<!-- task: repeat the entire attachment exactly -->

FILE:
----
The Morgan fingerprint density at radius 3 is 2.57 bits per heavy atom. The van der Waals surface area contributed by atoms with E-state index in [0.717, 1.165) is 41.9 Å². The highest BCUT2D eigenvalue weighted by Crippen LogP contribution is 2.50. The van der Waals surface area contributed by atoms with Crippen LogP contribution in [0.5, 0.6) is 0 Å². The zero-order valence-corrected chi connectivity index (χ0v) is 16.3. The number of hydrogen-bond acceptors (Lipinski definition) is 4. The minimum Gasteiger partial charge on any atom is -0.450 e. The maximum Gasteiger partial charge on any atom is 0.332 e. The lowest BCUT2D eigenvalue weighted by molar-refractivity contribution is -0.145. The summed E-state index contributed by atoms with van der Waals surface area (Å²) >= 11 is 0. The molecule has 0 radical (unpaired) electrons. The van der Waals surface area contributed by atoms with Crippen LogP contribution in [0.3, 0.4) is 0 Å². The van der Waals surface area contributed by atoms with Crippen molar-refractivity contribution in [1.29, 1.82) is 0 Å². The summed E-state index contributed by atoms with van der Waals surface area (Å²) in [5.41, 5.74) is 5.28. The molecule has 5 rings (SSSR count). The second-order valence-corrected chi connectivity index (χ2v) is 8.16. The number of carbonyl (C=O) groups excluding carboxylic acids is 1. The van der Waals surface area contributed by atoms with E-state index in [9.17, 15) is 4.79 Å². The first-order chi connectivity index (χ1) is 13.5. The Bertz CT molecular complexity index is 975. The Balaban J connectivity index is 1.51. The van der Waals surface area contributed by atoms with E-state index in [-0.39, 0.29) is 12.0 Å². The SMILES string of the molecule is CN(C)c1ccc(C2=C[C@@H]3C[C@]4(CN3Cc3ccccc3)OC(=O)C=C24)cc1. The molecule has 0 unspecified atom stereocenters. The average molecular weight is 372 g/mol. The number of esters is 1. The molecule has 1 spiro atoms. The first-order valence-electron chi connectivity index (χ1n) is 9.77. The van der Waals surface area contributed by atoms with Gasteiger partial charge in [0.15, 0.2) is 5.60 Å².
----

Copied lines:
The Morgan fingerprint density at radius 3 is 2.57 bits per heavy atom. The van der Waals surface area contributed by atoms with E-state index in [0.717, 1.165) is 41.9 Å². The highest BCUT2D eigenvalue weighted by Crippen LogP contribution is 2.50. The van der Waals surface area contributed by atoms with Crippen LogP contribution in [0.5, 0.6) is 0 Å². The zero-order valence-corrected chi connectivity index (χ0v) is 16.3. The number of hydrogen-bond acceptors (Lipinski definition) is 4. The minimum Gasteiger partial charge on any atom is -0.450 e. The maximum Gasteiger partial charge on any atom is 0.332 e. The lowest BCUT2D eigenvalue weighted by molar-refractivity contribution is -0.145. The summed E-state index contributed by atoms with van der Waals surface area (Å²) >= 11 is 0. The molecule has 0 radical (unpaired) electrons. The van der Waals surface area contributed by atoms with Crippen LogP contribution in [0.3, 0.4) is 0 Å². The van der Waals surface area contributed by atoms with Crippen molar-refractivity contribution in [1.29, 1.82) is 0 Å². The summed E-state index contributed by atoms with van der Waals surface area (Å²) in [5.41, 5.74) is 5.28. The molecule has 5 rings (SSSR count). The second-order valence-corrected chi connectivity index (χ2v) is 8.16. The number of carbonyl (C=O) groups excluding carboxylic acids is 1. The van der Waals surface area contributed by atoms with E-state index in [9.17, 15) is 4.79 Å². The first-order chi connectivity index (χ1) is 13.5. The Bertz CT molecular complexity index is 975. The Balaban J connectivity index is 1.51. The van der Waals surface area contributed by atoms with E-state index in [-0.39, 0.29) is 12.0 Å². The SMILES string of the molecule is CN(C)c1ccc(C2=C[C@@H]3C[C@]4(CN3Cc3ccccc3)OC(=O)C=C24)cc1. The molecule has 0 unspecified atom stereocenters. The average molecular weight is 372 g/mol. The number of esters is 1. The molecule has 1 spiro atoms. The first-order valence-electron chi connectivity index (χ1n) is 9.77. The van der Waals surface area contributed by atoms with Gasteiger partial charge in [0.15, 0.2) is 5.60 Å².